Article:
Losing a loved one is never easy, and sorting out their affairs can be a stressful and confusing process. This is especially true if a loved one has died without a valid Will, when it can be harder to ascertain what will happen to their assets. If you are considering whether or not to make a Will, it is also important to know what will happen to your possessions and assets if you die without one so that you can make an informed decision on what to do. Making a Will is one of the few things you can do to make life easier for your family and friends after you’ve gone
At Scott-Moncrieff we understand how difficult it is when a loved one passes away, but we are here to support you. If you have any questions about the procedure where there is no Will, or you are considering making a Will, contact us today on 020 3972 9011 or complete our online enquiry form to discuss your specific circumstances.
What happens if somebody dies without a will?
When somebody dies without a Will, the division of their possessions and assets is governed by intestacy law. Intestacy or 'dying intestate' are the legal terms for a situation when someone dies without a Will. Intestacy law also applies if a person has made a Will, but it is not considered legally valid.
People who are married or in a civil partnership
Under intestacy law, a person's assets will go first to their spouse or civil partner. If their estate is valued at over £250,000 and they have living descendants, a married or civil partner will inherit the first £250,000 and then half of the other assets. The rest will be divided equally amongst the intestate person's children.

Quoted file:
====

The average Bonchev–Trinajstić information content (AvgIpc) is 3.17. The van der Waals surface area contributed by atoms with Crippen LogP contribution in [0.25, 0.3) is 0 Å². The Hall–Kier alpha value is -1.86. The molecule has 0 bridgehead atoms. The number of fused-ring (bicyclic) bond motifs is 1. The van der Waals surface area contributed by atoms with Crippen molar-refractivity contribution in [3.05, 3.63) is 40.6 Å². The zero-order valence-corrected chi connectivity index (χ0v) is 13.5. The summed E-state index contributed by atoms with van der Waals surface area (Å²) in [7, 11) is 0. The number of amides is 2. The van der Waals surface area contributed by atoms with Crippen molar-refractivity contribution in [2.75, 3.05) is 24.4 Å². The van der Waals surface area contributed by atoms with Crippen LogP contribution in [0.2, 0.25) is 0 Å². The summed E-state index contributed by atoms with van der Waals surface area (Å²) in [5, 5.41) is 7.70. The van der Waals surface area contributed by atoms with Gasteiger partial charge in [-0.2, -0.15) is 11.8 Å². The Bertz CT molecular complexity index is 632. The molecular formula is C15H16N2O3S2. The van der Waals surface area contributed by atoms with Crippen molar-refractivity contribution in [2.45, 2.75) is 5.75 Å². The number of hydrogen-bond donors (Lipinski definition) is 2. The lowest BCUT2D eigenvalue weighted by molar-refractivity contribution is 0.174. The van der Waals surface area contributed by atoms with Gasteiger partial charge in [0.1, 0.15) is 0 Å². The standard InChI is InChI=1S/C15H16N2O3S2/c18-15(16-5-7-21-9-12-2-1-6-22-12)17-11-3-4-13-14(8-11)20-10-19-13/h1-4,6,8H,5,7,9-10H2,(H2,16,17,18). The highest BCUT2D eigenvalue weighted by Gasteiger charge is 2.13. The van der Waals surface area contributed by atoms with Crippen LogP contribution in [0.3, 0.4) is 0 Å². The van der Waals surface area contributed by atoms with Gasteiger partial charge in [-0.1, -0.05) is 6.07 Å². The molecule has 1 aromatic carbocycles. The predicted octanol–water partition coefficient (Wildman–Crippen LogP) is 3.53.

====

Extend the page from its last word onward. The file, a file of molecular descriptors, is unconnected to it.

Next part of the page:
If a child of the deceased has died, then their children (the intestate person's grandchildren) inherit that person's share between them. The same applies to great-grandchildren if both a child and a grandchild have died, so if a child would have inherited £100,000 and has two children, each grandchild inherits £50,000. If one grandchild has died, and also has two children, each great-grandchild inherits £25,000.
People who are not married or in a civil partnership
Unmarried partners cannot inherit under intestacy law, so it is vital to make a Will if you want your partner to inherit a share of your estate after you die. If an intestate person was not married or in a civil partnership, then their children will inherit their estate in equal shares. The same rules about when grandchildren or great-grandchildren can inherit apply.
Contact our Wills Lawyers in London
Whether you are navigating intestacy proceedings or considering making a Will, we can help. The specialist Wills solicitors at Scott-Moncrieff provide clients with a comprehensive service when it comes to preparing, updating and amending your Will. Our lawyers provide clear, pragmatic advice delivered in a straightforward and jargon-free manner.